The Soviet Strategic Offensive in Manchuria, 1945: "August Storm" by David M. Glantz. Frank Cass Publishers (http://www.frankcass.com), 5824 NE Hassalo Street, Portland, Oregon 97213-3644, 2003, 451 pages, $64.95 (hardcover).
Soviet Operational and Tactical Combat in Manchuria, 1945: "August Storm" by David M. Glantz. Frank Cass Publishers (http://www.frankcass.com), 5824 NE Hassalo Street, Portland, Oregon 97213-3644, 2003, 368 pages, $64.95 (hardcover).
On 9 August 1945, the Soviet army launched a classic double envelopment of Japanese-occupied Manchuria. Col David M. Glantz, US Army, retired, one of the most knowledgeable American historians of Soviet operations during World War II, has again produced a masterpiece. In the more than 800 pages of this two-volume set—the most comprehensive English account of a series of lighting attacks carried out on three axes over a 3,000-mile front—he explains all ground action in the campaign. The operational and tactical volume explores 10 actions in close-up detail. Glantz’s description of this campaign as a graduation exercise for the bloodied, battle-hardened Red Army may be the most appropriate label for this relatively unknown operation. Coming on the heels of the atomic blast at Nagasaki, these military operations in mainland Asia have previously attracted little attention from Western military historians.
Records and documentation of the campaign have always been lacking. Japanese records captured by the Red Army in 1945 remain unavailable, and the Russians have only recently opened their archives. Japanese interrogations after 1945 provide a partial picture of operations. Japan occupied Manchuria in 1931; in 1938 and again in 1939, the Japanese Kwangtung army twice tangled with the Soviet army and lost. Both battles showed the Japanese that the Red Army was a formidable foe and may have led the Imperial Japanese Army to push for conquest in Southeast Asia rather than trying to overcome the Soviet Bear in Siberia. The Soviets and Japanese signed a neutrality pact in 1941, which remained in force throughout World War II. Wary of Japanese motives, Stalin maintained about 40 divisions on the Manchurian frontier throughout the war (1941–45), waiting for an opportunity to attack the Japanese.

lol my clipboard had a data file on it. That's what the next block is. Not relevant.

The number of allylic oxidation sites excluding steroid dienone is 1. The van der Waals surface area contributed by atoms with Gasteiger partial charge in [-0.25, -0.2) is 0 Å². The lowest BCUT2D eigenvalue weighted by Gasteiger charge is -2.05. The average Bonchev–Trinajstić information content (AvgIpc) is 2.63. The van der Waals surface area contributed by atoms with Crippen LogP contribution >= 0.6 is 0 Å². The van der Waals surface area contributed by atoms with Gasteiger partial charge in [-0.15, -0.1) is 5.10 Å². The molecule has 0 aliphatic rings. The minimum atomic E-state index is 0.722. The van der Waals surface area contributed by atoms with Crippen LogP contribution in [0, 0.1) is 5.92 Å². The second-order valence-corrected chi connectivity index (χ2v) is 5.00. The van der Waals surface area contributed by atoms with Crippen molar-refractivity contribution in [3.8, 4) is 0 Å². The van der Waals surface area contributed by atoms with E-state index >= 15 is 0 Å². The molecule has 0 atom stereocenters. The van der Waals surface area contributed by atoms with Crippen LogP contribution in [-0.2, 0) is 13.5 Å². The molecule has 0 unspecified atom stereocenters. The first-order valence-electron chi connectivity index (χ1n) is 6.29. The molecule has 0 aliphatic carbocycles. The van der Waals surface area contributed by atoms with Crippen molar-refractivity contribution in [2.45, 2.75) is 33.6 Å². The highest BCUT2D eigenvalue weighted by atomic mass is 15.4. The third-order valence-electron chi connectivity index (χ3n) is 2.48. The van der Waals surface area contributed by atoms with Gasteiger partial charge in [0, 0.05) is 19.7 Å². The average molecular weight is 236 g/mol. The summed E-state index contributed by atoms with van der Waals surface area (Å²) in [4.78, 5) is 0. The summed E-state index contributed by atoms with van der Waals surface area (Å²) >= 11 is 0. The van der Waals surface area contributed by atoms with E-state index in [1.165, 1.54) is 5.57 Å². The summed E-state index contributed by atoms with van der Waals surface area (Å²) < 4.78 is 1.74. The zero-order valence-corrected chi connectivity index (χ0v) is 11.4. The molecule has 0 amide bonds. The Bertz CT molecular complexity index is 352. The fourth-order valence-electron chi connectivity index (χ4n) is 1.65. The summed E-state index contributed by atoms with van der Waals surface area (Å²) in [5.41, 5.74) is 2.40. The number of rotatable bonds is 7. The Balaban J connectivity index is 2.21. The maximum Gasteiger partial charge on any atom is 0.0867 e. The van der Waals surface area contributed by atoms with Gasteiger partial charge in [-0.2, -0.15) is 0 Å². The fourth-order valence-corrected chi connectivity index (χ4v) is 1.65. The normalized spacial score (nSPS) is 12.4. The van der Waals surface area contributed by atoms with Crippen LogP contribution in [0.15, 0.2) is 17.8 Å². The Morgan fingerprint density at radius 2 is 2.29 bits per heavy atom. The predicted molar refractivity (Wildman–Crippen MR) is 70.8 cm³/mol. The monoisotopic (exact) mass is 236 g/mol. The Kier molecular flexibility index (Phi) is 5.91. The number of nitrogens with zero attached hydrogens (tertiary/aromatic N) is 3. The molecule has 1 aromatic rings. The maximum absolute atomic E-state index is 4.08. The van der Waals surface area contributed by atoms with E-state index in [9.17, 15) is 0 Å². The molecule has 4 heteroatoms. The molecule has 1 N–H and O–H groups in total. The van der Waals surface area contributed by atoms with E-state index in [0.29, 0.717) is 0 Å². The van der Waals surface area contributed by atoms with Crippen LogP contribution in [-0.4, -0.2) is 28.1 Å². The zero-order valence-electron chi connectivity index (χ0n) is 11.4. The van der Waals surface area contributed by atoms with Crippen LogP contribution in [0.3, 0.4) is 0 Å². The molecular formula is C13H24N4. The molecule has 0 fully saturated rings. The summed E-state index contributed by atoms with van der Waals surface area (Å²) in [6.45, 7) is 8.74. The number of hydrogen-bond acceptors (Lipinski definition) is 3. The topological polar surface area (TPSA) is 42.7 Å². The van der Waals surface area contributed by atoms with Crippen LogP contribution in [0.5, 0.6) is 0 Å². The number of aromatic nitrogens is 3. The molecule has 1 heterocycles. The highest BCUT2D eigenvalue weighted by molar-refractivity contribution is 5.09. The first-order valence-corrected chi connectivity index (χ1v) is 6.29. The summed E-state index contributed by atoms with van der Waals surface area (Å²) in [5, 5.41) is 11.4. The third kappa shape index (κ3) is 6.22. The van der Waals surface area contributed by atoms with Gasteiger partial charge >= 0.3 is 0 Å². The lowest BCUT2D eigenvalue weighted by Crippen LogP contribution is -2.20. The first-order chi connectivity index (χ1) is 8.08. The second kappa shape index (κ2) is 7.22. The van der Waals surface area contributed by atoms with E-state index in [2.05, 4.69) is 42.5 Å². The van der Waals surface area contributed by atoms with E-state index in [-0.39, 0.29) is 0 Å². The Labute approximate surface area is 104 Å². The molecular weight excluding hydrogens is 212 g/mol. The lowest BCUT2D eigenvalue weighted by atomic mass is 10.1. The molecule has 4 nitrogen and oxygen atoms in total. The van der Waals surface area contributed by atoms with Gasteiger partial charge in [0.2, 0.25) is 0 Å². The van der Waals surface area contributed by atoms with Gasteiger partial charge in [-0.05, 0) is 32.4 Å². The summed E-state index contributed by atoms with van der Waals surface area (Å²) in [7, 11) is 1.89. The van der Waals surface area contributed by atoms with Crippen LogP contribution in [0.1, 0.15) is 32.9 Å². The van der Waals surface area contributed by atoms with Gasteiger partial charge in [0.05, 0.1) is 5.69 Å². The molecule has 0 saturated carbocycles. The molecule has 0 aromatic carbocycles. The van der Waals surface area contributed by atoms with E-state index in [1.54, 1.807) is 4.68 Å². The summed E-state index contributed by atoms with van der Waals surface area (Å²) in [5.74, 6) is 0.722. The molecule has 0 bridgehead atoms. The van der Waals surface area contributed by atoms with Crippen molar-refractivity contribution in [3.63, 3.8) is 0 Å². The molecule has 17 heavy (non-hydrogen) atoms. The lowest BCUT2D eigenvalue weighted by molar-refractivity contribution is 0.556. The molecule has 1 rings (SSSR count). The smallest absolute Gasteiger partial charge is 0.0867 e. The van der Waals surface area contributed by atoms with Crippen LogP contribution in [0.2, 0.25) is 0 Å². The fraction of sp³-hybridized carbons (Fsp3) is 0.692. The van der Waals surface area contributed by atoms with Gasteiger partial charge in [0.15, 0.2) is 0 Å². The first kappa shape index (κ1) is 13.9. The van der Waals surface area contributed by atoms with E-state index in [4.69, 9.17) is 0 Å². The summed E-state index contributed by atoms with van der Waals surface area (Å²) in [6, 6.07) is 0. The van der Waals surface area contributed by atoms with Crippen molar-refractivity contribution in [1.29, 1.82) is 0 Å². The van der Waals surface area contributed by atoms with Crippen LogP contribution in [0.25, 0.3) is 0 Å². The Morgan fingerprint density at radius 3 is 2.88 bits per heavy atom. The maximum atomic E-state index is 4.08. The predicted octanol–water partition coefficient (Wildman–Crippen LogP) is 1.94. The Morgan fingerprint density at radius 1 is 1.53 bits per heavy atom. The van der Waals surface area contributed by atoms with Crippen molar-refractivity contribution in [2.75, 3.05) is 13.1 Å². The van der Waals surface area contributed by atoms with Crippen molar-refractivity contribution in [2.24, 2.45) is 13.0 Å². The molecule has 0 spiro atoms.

By 1945 Stalin wished to reestablish Soviet influence in the Pacific region and rail and base rights in Manchuria, as well as consolidate his position in Mongolia. He also wanted to seize the Sakhalin and Kurile Islands from Japan. In April 1945, Stalin abrogated the neutrality pact and commenced a massive redeployment effort that doubled the number of Soviet forces in the Far East to 80 divisions. During the months of May to July 1945, more than 40 divisions were transferred from East Prussia and Czechoslovakia in the heart of Western Europe via the Trans-Siberian Railroad to the Mongolian and Manchurian border areas. In order to maintain security of this operation that saw 22–30 trains a day on the railroad link, most of them moved under cover of darkness. The Soviets maintained deception and surprise by relying heavily on night movement, utilizing assembly areas far removed from the border, and following simple but strict measures such as instructing senior Soviet officers not to wear rank insignia. The 6th Guards Tank Army left all tanks, self--propelled artillery, and vehicles behind in Czechoslovakia, picking up new equipment manufactured by the Soviet Ural factories.